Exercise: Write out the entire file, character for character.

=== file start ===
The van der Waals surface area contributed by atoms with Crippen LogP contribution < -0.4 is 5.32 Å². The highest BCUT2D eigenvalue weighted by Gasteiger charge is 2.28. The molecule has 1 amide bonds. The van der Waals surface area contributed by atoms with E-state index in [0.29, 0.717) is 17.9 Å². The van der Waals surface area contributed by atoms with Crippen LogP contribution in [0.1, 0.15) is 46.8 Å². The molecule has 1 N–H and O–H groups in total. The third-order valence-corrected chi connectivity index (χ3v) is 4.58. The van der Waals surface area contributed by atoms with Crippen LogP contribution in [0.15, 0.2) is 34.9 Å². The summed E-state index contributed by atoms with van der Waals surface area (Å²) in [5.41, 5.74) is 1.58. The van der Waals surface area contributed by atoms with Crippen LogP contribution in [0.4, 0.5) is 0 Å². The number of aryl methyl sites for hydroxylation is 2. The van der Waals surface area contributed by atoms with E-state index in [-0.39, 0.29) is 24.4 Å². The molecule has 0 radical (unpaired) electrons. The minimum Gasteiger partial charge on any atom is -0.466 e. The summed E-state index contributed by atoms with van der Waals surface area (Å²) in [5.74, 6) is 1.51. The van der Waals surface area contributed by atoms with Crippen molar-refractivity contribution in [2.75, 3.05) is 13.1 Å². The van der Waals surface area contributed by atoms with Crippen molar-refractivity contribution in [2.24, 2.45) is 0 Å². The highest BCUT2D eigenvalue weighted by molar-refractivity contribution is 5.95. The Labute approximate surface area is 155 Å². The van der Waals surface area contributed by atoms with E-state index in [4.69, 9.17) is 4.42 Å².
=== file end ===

The van der Waals surface area contributed by atoms with Crippen LogP contribution < -0.4 is 5.32 Å². The highest BCUT2D eigenvalue weighted by Gasteiger charge is 2.28. The molecule has 1 amide bonds. The van der Waals surface area contributed by atoms with E-state index in [0.29, 0.717) is 17.9 Å². The van der Waals surface area contributed by atoms with Crippen LogP contribution in [0.1, 0.15) is 46.8 Å². The molecule has 1 N–H and O–H groups in total. The third-order valence-corrected chi connectivity index (χ3v) is 4.58. The van der Waals surface area contributed by atoms with Crippen LogP contribution in [0.15, 0.2) is 34.9 Å². The summed E-state index contributed by atoms with van der Waals surface area (Å²) in [5.41, 5.74) is 1.58. The van der Waals surface area contributed by atoms with Crippen LogP contribution in [0.4, 0.5) is 0 Å². The number of aryl methyl sites for hydroxylation is 2. The van der Waals surface area contributed by atoms with E-state index in [-0.39, 0.29) is 24.4 Å². The molecule has 0 radical (unpaired) electrons. The minimum Gasteiger partial charge on any atom is -0.466 e. The summed E-state index contributed by atoms with van der Waals surface area (Å²) in [5.74, 6) is 1.51. The van der Waals surface area contributed by atoms with Crippen molar-refractivity contribution in [2.75, 3.05) is 13.1 Å². The van der Waals surface area contributed by atoms with Crippen molar-refractivity contribution in [2.24, 2.45) is 0 Å². The highest BCUT2D eigenvalue weighted by molar-refractivity contribution is 5.95. The Labute approximate surface area is 155 Å². The van der Waals surface area contributed by atoms with E-state index in [4.69, 9.17) is 4.42 Å².